According to Rav Feivel Cohen’s interpretation of Ramban’s view, annexation does not add anything to this mitzvah. According to Rav Trunk and Rav Schachter, annexation establishes government rule over the land which is part of the mitzvah. And according to Rav Yisraeli, annexation conquers the land, if it was not already considered conquered. Certainly, annexation establishes permanent Jewish sovereignty over the area, while military rule was always potentially temporary, subject by negotiations. Therefore, annexation further establishes Jewish sovereignty over Israel, which according to two of the above explanations constitutes a mitzvah of settling the land of Israel.

III. Cities of Judea

The Gemara (Mo’ed Katan 26a) says that one who sees the cities of Judea (in destruction) tears his clothes like he does for a deceased relative. But does this still apply when these cities have been rebuilt and settled by Jews? Rav Yosef Karo (16th cen., Israel; Beis Yosef , Orach Chaim 561) suggests that since the cities are still in the control of gentiles, we still tear for those cities. Rav Yoel Sirkis (17th cen., Poland; Bach, ad loc.) strengthen the point and other authorities (Magen Avraham, Taz, and others) follow this approach. Therefore, a thriving Jewish city that is under the sovereignty of an Arab country would still require tearing.

What about the cities in Judea after the Six Day War, when Israel conquered the land? In 1979, Rav Moshe Feinstein (20th cen., America; Iggeros Moshe, Orach Chaim 4:70:11) wrote to Rav Ephraim Greenblatt that one should tear for the cities that are under the control of non-Jews. In other words, local control determines, not sovereignty. If it is an all-Arab city, as sometimes happens in that region, the city is considered under gentile control. If it is a Jewish or mixed city, it is considered under Jewish control for purposes of tearing one’s clothes. 

Rav Shlomo Goren (20th cen., Israel; Toras Ha-Medinah, pp. 106-108) points out that, technically, Judea and Samaria are not under Jewish sovereignty because Israel never annexed them after conquering those territories. They fall under Jordanian or international law. Rav Goren then proceeds to argue that, despite this, since the Israeli army functionally controls the area, it is under Jewish rule and therefore one would not need to tear one’s clothes over the cities.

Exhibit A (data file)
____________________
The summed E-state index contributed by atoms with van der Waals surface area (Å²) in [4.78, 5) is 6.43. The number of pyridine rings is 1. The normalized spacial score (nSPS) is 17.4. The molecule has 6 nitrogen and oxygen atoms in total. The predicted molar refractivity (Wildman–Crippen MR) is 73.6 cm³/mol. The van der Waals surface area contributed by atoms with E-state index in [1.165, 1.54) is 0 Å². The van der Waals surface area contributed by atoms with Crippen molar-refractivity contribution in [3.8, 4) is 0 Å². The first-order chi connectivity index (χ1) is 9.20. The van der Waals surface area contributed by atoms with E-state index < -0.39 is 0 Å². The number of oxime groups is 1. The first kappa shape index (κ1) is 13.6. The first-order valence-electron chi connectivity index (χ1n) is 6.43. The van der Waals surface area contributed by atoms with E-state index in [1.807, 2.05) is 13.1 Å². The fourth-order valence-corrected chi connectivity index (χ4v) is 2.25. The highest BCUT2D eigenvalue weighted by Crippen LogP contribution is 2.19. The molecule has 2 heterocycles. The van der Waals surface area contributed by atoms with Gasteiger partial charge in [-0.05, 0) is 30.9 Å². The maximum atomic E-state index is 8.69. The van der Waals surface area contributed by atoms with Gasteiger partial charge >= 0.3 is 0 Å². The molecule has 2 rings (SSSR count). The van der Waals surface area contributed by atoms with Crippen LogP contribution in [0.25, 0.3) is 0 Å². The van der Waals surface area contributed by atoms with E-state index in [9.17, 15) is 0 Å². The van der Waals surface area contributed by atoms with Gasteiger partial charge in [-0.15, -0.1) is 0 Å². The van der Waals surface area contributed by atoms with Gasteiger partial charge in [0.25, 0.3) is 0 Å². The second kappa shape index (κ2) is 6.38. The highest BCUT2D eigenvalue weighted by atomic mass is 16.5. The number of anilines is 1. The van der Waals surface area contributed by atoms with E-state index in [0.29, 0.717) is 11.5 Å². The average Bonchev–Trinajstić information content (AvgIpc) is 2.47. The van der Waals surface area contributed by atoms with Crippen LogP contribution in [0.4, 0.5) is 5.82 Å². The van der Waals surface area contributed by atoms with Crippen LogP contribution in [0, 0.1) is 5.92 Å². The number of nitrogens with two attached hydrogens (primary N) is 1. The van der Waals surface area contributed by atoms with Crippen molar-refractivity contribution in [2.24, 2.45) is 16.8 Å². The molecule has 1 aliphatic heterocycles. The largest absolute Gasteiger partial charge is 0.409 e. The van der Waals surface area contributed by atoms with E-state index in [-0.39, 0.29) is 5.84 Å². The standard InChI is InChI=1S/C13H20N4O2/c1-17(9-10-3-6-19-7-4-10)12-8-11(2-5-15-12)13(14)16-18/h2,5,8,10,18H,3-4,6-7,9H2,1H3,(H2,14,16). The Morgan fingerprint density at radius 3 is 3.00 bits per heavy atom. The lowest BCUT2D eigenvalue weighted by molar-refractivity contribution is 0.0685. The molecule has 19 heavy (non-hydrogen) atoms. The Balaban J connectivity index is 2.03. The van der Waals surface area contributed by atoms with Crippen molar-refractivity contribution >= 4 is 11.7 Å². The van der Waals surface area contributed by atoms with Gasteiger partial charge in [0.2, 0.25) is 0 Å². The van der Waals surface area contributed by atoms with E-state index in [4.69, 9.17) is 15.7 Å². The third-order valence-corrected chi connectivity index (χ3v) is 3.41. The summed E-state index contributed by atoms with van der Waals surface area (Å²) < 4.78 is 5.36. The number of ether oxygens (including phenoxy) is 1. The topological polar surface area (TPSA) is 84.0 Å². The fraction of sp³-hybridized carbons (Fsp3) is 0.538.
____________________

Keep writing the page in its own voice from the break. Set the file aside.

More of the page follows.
There is room to accept Rav Goren’s principle but disagree with his application. He claims that Israeli rule over an area renders it under Jewish control. However, starting immediately after the Six Day War, Israel considered returning some or all of the territory conquered. There was always a question how long Israel would retain control of the land. Annexation, however, makes the control permanent, bringing the land into Israel proper. It ends the debate over returning Judea and Samaria, which perhaps would be sufficient to render all the cities of Judea rebuilt under Jewish control, therefore no longer requiring tearing one’s clothes on seeing them.

About Gil Student

Rabbi Gil Student is the Publisher and Editor-in-Chief of, a leading website on Orthodox Jewish scholarly subjects, and the Book Editor of the Orthodox Union’s Jewish Action magazine. He writes a popular column on issues of Jewish law and thought featured in newspapers and magazines, including The Jewish Link, The Jewish Echo and The Vues. In the past, he has served as the President of the small Jewish publisher Yashar Books and as the Managing Editor of OU Press. Rabbi Student serves on the Executive Committee of the Rabbinical Council of America and as Director of the Halacha Commission of the Rabbinical Alliance of America. He also serves on the Editorial Board of Jewish Action magazine and the Board of OU Press. He has published five English books, the most recent titled Search Engine volume 2: Finding Meaning in Jewish Texts -- Jewish Leadership, and served as the American editor for Morasha Kehillat Yaakov: Essays in Honour of Chief Rabbi Lord Jonathan Sacks.

Leave a Reply